A burning desire to address malnutrition and food insecurity saw Sydwell Sihlangu transforming his crop science thesis project into a thriving business, using a low-cost technology for the production of oyster mushrooms in water-scarce environments.

 

The master's student from North-West University established the African Hut Mushroom Dome after developing a new technology for the cultivation of oyster mushrooms – which are typically grown in temperate and subtropical regions – in the semi-arid Mahikeng region in the North West.

 

Mahikeng is known for its harsh summers, with temperatures reaching 37 degrees Celsius, making the area unsuitable for many plant species, particularly the kind of mushrooms Sihlangu is harvesting.

 

Sihlangu's technology allows for the fruiting of oyster mushrooms under harsh climatic conditions, and without the need for any fossil energy, making it a milestone in crop science and a potentially important contributor to food security. Using the leftover residue from crop harvests, and requiring less water, it enables the cultivation of mushrooms at a much lower cost than conventional commercial methods.

 

Sihlangu, who is now studying for a PhD in Horticultural Science at the University of KwaZulu-Natal, is being supported by the Department of Science and Innovation (DSI) through the Grassroots Innovation Programme implemented by its entity the Technology Innovation Agency.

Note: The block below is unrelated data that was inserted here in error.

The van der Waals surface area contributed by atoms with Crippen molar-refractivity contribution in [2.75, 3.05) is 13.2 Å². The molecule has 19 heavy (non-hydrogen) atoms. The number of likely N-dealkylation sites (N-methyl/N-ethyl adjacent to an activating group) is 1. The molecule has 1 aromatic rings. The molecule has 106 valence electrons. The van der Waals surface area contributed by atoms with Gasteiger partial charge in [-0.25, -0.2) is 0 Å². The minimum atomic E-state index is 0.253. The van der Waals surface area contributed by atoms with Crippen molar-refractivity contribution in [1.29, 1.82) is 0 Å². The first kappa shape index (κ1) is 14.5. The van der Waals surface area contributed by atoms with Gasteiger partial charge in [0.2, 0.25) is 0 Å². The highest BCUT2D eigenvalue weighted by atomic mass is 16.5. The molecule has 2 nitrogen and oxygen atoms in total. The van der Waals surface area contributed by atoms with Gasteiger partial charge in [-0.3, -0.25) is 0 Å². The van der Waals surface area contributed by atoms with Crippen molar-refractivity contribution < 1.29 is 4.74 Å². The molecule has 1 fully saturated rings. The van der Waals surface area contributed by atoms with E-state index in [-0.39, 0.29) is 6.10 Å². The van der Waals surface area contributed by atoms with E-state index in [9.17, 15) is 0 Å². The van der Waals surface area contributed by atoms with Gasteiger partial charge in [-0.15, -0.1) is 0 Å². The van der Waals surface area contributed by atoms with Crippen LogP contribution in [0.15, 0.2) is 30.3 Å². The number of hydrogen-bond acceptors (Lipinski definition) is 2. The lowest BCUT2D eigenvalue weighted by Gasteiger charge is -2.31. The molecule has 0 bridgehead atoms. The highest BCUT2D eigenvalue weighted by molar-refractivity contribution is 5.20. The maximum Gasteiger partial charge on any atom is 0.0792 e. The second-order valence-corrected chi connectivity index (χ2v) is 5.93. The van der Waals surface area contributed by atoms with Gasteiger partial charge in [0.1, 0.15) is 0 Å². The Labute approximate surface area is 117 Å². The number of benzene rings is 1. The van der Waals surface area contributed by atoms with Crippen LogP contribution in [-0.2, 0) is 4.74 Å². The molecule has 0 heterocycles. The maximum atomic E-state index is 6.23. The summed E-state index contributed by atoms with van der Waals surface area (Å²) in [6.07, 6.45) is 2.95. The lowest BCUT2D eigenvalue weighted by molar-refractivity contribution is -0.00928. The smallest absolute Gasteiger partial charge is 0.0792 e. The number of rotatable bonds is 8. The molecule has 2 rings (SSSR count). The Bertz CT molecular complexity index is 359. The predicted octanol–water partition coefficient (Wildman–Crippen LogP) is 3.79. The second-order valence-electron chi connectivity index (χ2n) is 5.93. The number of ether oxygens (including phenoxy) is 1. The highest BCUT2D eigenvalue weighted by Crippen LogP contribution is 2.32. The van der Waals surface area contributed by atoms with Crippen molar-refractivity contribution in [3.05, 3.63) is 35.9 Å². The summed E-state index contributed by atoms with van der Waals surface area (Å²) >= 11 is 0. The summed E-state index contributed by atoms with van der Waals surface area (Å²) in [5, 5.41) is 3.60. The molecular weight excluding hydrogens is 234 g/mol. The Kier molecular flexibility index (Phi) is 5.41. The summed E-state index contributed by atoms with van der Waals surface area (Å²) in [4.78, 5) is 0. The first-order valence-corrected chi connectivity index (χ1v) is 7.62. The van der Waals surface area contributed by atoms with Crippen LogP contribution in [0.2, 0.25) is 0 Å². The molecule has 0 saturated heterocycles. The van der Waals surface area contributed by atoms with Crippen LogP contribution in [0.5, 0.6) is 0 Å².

The young innovator explains that oyster mushrooms are highly tolerant to variations in temperature, relative humidity, light levels and carbon dioxide levels, making them an ideal crop for poorly resourced smallholder farmers who often live in unstable environmental conditions. The mushrooms can be produced on a small piece of land, have relatively short production cycles, and require low production inputs.

 

However, studies had concluded that it was impossible to produce mushrooms in climatic conditions such as those prevalent in the North West – and in many other parts of the country and the continent – except by means of costly technologies.

 

Sihlangu's innovation has overturned this wisdom, providing an effective, low-cost technology that is easy to use for smallholder farmers. This, Sihlangu realised, was key to the successful commercialisation of oyster mushrooms in an area such as Mahikeng. The mushrooms can be cultivated both as a food and a means of generating an income. Adoption of this technology by rural communities will not only improve food security, but will also encourage rural-based bio-entrepreneurship.  

 

"This initiative will contribute to the government's rural development programme, which seeks to establish agriculture enterprises that will create employment in rural areas, thereby curbing rural-urban migration", Sihlangu says.

 

Oyster mushrooms have a high protein content, are rich in fibre, low in sodium, and are an excellent source of a number of essential vitamins and minerals. Studies have also indicated that dried oyster mushrooms contain a natural lovastatin-like compound that helps to reduce cholesterol levels and thus reduce the risk of cardiovascular disease.

 

In 2017, Sihlangu received an award for the best-researched scientific innovation at the Provincial Youth in Agriculture Awards hosted by the North West Department of Agriculture and Rural Development.

 

And earlier this year, on the strength of his technology, he attended a Leaders in Innovation Fellowship training programme on technology commercialisation at the Royal Academy of Engineering in the United Kingdom.